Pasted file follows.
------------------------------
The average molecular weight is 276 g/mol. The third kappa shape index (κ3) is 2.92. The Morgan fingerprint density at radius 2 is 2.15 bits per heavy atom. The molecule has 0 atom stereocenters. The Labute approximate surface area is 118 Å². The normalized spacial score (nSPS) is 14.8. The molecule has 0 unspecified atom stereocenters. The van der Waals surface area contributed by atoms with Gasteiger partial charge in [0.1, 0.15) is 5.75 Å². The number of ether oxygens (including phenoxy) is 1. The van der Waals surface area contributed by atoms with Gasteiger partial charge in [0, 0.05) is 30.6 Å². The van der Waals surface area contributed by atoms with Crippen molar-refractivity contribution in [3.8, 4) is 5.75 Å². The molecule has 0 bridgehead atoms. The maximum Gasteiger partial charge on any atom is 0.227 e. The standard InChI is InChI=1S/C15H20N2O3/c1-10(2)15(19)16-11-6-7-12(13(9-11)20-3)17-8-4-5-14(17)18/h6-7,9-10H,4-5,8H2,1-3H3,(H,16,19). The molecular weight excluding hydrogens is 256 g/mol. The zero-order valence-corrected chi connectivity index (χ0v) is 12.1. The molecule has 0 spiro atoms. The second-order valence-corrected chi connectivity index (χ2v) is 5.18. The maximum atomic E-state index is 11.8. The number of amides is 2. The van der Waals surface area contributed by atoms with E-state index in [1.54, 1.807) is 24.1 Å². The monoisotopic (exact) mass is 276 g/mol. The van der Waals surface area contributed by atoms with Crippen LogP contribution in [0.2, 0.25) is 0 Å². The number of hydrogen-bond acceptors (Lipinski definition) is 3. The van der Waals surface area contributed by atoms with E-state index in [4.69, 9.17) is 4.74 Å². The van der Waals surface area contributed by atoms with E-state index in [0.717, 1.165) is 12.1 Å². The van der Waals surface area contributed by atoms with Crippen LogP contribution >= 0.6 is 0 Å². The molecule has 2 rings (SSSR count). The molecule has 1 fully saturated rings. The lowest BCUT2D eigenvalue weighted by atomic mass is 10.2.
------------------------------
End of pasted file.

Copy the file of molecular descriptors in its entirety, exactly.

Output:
The average molecular weight is 276 g/mol. The third kappa shape index (κ3) is 2.92. The Morgan fingerprint density at radius 2 is 2.15 bits per heavy atom. The molecule has 0 atom stereocenters. The Labute approximate surface area is 118 Å². The normalized spacial score (nSPS) is 14.8. The molecule has 0 unspecified atom stereocenters. The van der Waals surface area contributed by atoms with Gasteiger partial charge in [0.1, 0.15) is 5.75 Å². The number of ether oxygens (including phenoxy) is 1. The van der Waals surface area contributed by atoms with Gasteiger partial charge in [0, 0.05) is 30.6 Å². The van der Waals surface area contributed by atoms with Crippen molar-refractivity contribution in [3.8, 4) is 5.75 Å². The molecule has 0 bridgehead atoms. The maximum Gasteiger partial charge on any atom is 0.227 e. The standard InChI is InChI=1S/C15H20N2O3/c1-10(2)15(19)16-11-6-7-12(13(9-11)20-3)17-8-4-5-14(17)18/h6-7,9-10H,4-5,8H2,1-3H3,(H,16,19). The molecular weight excluding hydrogens is 256 g/mol. The zero-order valence-corrected chi connectivity index (χ0v) is 12.1. The molecule has 0 spiro atoms. The second-order valence-corrected chi connectivity index (χ2v) is 5.18. The maximum atomic E-state index is 11.8. The number of amides is 2. The van der Waals surface area contributed by atoms with E-state index in [1.54, 1.807) is 24.1 Å². The monoisotopic (exact) mass is 276 g/mol. The van der Waals surface area contributed by atoms with Crippen LogP contribution in [0.2, 0.25) is 0 Å². The number of hydrogen-bond acceptors (Lipinski definition) is 3. The van der Waals surface area contributed by atoms with E-state index in [4.69, 9.17) is 4.74 Å². The van der Waals surface area contributed by atoms with E-state index in [0.717, 1.165) is 12.1 Å². The van der Waals surface area contributed by atoms with Crippen LogP contribution >= 0.6 is 0 Å². The molecule has 2 rings (SSSR count). The molecule has 1 fully saturated rings. The lowest BCUT2D eigenvalue weighted by atomic mass is 10.2.